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Short Range Public Discussion
(Caution: Version displayed is not the latest version. - Issued 0722Z Jun 29, 2022)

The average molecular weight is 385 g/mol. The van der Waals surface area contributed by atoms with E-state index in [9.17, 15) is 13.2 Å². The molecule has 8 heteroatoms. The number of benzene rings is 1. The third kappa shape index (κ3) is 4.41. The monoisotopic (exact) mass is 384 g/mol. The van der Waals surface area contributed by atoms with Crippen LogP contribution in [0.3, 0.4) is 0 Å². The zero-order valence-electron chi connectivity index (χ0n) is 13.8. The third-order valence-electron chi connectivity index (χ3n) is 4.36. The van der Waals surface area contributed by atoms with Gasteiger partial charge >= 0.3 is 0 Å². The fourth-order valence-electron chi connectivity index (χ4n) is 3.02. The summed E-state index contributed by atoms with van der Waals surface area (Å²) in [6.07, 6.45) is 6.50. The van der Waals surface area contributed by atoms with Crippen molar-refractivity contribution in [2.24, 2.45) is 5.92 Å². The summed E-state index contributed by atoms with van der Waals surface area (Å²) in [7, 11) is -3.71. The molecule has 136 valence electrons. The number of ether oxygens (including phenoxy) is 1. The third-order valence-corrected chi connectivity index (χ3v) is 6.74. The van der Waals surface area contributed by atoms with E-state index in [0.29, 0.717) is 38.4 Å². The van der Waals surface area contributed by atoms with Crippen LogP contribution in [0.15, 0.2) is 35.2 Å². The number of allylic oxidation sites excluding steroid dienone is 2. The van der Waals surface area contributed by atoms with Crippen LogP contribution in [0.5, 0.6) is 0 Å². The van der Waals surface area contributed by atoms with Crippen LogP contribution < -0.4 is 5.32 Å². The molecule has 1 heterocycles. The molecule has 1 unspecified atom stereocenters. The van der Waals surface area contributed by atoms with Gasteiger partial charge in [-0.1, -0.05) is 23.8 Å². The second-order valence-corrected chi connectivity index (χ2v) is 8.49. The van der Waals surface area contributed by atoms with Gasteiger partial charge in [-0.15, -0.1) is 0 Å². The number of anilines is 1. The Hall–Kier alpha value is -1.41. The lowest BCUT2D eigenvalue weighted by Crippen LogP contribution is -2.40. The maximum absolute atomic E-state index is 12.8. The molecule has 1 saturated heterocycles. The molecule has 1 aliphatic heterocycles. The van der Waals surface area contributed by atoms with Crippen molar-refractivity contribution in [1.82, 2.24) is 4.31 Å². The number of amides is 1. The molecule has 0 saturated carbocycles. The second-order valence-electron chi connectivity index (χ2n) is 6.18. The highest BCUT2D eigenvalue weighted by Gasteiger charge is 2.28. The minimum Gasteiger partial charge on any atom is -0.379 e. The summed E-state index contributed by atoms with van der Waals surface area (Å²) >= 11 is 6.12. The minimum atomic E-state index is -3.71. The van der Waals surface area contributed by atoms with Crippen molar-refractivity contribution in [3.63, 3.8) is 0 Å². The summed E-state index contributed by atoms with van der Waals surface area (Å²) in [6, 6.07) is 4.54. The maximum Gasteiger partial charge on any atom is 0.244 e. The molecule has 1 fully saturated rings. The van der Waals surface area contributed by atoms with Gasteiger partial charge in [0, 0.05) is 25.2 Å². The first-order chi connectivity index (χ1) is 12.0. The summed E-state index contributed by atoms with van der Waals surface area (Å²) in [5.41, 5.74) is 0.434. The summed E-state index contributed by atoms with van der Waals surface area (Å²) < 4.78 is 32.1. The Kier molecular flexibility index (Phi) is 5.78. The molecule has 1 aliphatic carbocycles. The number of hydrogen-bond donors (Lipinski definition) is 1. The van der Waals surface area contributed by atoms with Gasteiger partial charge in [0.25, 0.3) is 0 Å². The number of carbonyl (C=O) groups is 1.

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Short Range Forecast Discussion NWS Weather Prediction Center College Park MD 322 AM EDT Wed Jun 29 2022 Valid 12Z Wed Jun 29 2022 - 12Z Fri Jul 01 2022 ...Locally heavy rain and isolated flash flooding remains possible across the Southeast, Gulf Coast, and Southwest... ...Severe thunderstorms to potentially impact the northern Plains today, with well above average temperatures and critical fire weather extending from the central High Plains to the middle Missouri Valley... A typical summer weather pattern set up across the country is expected to largely remain intact through the beginning of July. A broad upper-level ridge and lingering stationary boundary draped across the southern U.S. will continue to trigger additional scattered thunderstorms along the Gulf Coast and into the Southeast. High atmospheric moisture content and light winds aloft are anticipated to create an environment favorable for slow-moving thunderstorms with downpours and frequent lightning, similar to the last few days. Storms that can remain stationary for a longer duration will have greater chances of producing flash floods. Additionally, urban regions are also most at risk for ponding water over mostly impervious surfaces. Meanwhile, the National Hurricane Center is monitoring an area of low pressure located in the western Gulf of Mexico for potential tropical cyclone formation. Regardless of development, tropical downpours associated with this system are forecast to edge westward toward the Texas coastal areas beginning this evening as more widespread heavy rainfall potentially moves onshore by Thursday. The other region under the threat of locally heavy rainfall and flash flooding is located across the Southwest. Monsoonal moisture in place is forecast to trigger additional showers and thunderstorms across Arizona today. By Thursday and Friday, an approaching system moving into the central Rockies will help funnel moisture northeastward into Colorado and eventually the central Plains. Even though much of this region could use the rainfall, downpours in these areas can quickly turn dangerous and lead to flash floods. Farther north, a cold front swinging across the north-central U.S. will have the potential to spark isolated-to-scattered severe weather through tonight. The areas most susceptible to severe storms are across the Dakotas and far northwestern Minnesota, where SPC has issued a Slight Risk (level 2/4) of severe thunderstorms. Damaging wind gusts and large hail are the most likely hazards, with a few tornadoes also possible. The marginal severe threat shifts eastward along the cold front on Thursday and into a region stretching from the central Plains to the Upper Great Lakes. Ahead of the aforementioned cold front and associated thunderstorm activity, simmering heat is forecast across much of the central/northern Plains this afternoon. Highs are expected to reach into the upper-90s and triple digits from the central High Plains to South Dakota, which equates to around 20 degrees above average. Critical Fire Weather is also anticipated along with the brief and intense heat. Red Flag Warnings have been issued for parts of northeast Colorado, northwest Kansas, central/western Nebraska, and south-central South Dakota. Elsewhere, building heat and humidity will gradually shift eastward and into the Northeast/Mid-Atlantic by Friday. Highs are likely to return to the low 90s for most locations. Snell Graphics are available at